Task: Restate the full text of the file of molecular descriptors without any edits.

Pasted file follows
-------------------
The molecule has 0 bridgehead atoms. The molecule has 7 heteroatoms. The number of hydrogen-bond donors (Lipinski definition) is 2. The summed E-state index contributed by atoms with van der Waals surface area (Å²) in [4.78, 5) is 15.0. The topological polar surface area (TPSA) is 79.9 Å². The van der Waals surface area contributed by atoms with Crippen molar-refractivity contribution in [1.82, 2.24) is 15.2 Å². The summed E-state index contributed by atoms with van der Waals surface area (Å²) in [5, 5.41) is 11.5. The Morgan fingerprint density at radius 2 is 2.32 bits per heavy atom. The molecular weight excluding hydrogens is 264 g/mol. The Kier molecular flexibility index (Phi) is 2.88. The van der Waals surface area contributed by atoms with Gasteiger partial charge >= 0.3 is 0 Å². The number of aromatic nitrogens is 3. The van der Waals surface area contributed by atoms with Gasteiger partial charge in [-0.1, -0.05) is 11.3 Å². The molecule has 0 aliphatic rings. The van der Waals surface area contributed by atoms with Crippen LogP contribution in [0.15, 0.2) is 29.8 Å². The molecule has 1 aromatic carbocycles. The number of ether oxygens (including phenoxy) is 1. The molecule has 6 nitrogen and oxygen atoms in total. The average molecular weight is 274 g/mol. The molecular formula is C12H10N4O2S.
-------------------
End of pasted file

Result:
The molecule has 0 bridgehead atoms. The molecule has 7 heteroatoms. The number of hydrogen-bond donors (Lipinski definition) is 2. The summed E-state index contributed by atoms with van der Waals surface area (Å²) in [4.78, 5) is 15.0. The topological polar surface area (TPSA) is 79.9 Å². The van der Waals surface area contributed by atoms with Crippen molar-refractivity contribution in [1.82, 2.24) is 15.2 Å². The summed E-state index contributed by atoms with van der Waals surface area (Å²) in [5, 5.41) is 11.5. The Morgan fingerprint density at radius 2 is 2.32 bits per heavy atom. The molecular weight excluding hydrogens is 264 g/mol. The Kier molecular flexibility index (Phi) is 2.88. The van der Waals surface area contributed by atoms with Gasteiger partial charge >= 0.3 is 0 Å². The number of aromatic nitrogens is 3. The van der Waals surface area contributed by atoms with Gasteiger partial charge in [-0.1, -0.05) is 11.3 Å². The molecule has 0 aliphatic rings. The van der Waals surface area contributed by atoms with Crippen LogP contribution in [0.15, 0.2) is 29.8 Å². The molecule has 1 aromatic carbocycles. The number of ether oxygens (including phenoxy) is 1. The molecule has 6 nitrogen and oxygen atoms in total. The average molecular weight is 274 g/mol. The molecular formula is C12H10N4O2S.